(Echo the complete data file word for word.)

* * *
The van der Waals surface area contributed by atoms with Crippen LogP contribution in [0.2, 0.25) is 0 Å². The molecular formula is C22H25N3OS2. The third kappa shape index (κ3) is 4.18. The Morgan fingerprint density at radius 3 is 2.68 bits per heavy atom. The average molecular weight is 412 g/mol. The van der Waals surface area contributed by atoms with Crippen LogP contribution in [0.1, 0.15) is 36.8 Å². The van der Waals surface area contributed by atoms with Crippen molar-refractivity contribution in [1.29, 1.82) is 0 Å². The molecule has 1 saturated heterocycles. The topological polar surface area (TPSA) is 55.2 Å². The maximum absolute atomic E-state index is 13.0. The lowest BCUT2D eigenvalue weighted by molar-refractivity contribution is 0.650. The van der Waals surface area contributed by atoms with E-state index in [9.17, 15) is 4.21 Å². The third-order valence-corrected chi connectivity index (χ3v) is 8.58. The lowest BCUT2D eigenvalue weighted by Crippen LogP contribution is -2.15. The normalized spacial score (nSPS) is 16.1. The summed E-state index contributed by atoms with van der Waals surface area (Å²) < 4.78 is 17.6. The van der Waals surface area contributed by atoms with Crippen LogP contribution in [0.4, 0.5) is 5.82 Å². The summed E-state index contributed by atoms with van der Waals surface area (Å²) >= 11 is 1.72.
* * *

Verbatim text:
The van der Waals surface area contributed by atoms with Crippen LogP contribution in [0.2, 0.25) is 0 Å². The molecular formula is C22H25N3OS2. The third kappa shape index (κ3) is 4.18. The Morgan fingerprint density at radius 3 is 2.68 bits per heavy atom. The average molecular weight is 412 g/mol. The van der Waals surface area contributed by atoms with Crippen LogP contribution in [0.1, 0.15) is 36.8 Å². The van der Waals surface area contributed by atoms with Crippen molar-refractivity contribution in [1.29, 1.82) is 0 Å². The molecule has 1 saturated heterocycles. The topological polar surface area (TPSA) is 55.2 Å². The maximum absolute atomic E-state index is 13.0. The lowest BCUT2D eigenvalue weighted by molar-refractivity contribution is 0.650. The van der Waals surface area contributed by atoms with E-state index in [9.17, 15) is 4.21 Å². The third-order valence-corrected chi connectivity index (χ3v) is 8.58. The lowest BCUT2D eigenvalue weighted by Crippen LogP contribution is -2.15. The normalized spacial score (nSPS) is 16.1. The summed E-state index contributed by atoms with van der Waals surface area (Å²) < 4.78 is 17.6. The van der Waals surface area contributed by atoms with Crippen LogP contribution in [0.4, 0.5) is 5.82 Å². The summed E-state index contributed by atoms with van der Waals surface area (Å²) >= 11 is 1.72.